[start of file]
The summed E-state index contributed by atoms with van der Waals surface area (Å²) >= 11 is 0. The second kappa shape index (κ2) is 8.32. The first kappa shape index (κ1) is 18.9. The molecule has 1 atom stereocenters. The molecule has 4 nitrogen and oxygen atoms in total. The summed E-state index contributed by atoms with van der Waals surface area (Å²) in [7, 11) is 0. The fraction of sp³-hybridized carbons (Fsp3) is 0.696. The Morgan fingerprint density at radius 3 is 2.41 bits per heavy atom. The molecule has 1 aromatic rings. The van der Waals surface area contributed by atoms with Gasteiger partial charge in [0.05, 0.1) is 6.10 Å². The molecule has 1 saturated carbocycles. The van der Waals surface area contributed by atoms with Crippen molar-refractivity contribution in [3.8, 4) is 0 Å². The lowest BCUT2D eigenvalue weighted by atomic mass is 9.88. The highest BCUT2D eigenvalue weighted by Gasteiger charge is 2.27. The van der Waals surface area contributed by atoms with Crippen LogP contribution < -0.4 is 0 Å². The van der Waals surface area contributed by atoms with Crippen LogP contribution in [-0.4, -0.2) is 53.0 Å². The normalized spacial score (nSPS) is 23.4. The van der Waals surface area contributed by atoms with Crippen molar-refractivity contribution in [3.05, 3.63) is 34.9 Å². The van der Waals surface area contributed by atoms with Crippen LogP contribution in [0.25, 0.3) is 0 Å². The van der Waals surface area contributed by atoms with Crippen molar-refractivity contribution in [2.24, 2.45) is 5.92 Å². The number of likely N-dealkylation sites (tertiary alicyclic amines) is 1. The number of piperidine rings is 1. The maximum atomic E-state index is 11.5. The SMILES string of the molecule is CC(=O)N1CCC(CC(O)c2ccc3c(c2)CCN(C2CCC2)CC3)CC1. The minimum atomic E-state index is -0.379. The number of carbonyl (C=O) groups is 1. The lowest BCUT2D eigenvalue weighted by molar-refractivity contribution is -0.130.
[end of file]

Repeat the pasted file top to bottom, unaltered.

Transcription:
The summed E-state index contributed by atoms with van der Waals surface area (Å²) >= 11 is 0. The second kappa shape index (κ2) is 8.32. The first kappa shape index (κ1) is 18.9. The molecule has 1 atom stereocenters. The molecule has 4 nitrogen and oxygen atoms in total. The summed E-state index contributed by atoms with van der Waals surface area (Å²) in [7, 11) is 0. The fraction of sp³-hybridized carbons (Fsp3) is 0.696. The Morgan fingerprint density at radius 3 is 2.41 bits per heavy atom. The molecule has 1 aromatic rings. The van der Waals surface area contributed by atoms with Gasteiger partial charge in [0.05, 0.1) is 6.10 Å². The molecule has 1 saturated carbocycles. The van der Waals surface area contributed by atoms with Crippen molar-refractivity contribution in [3.8, 4) is 0 Å². The lowest BCUT2D eigenvalue weighted by atomic mass is 9.88. The highest BCUT2D eigenvalue weighted by Gasteiger charge is 2.27. The van der Waals surface area contributed by atoms with Crippen LogP contribution < -0.4 is 0 Å². The van der Waals surface area contributed by atoms with Crippen LogP contribution in [-0.4, -0.2) is 53.0 Å². The normalized spacial score (nSPS) is 23.4. The van der Waals surface area contributed by atoms with Crippen molar-refractivity contribution in [3.05, 3.63) is 34.9 Å². The van der Waals surface area contributed by atoms with Crippen LogP contribution in [0.25, 0.3) is 0 Å². The van der Waals surface area contributed by atoms with Crippen molar-refractivity contribution in [2.24, 2.45) is 5.92 Å². The number of likely N-dealkylation sites (tertiary alicyclic amines) is 1. The number of piperidine rings is 1. The maximum atomic E-state index is 11.5. The SMILES string of the molecule is CC(=O)N1CCC(CC(O)c2ccc3c(c2)CCN(C2CCC2)CC3)CC1. The minimum atomic E-state index is -0.379. The number of carbonyl (C=O) groups is 1. The lowest BCUT2D eigenvalue weighted by molar-refractivity contribution is -0.130.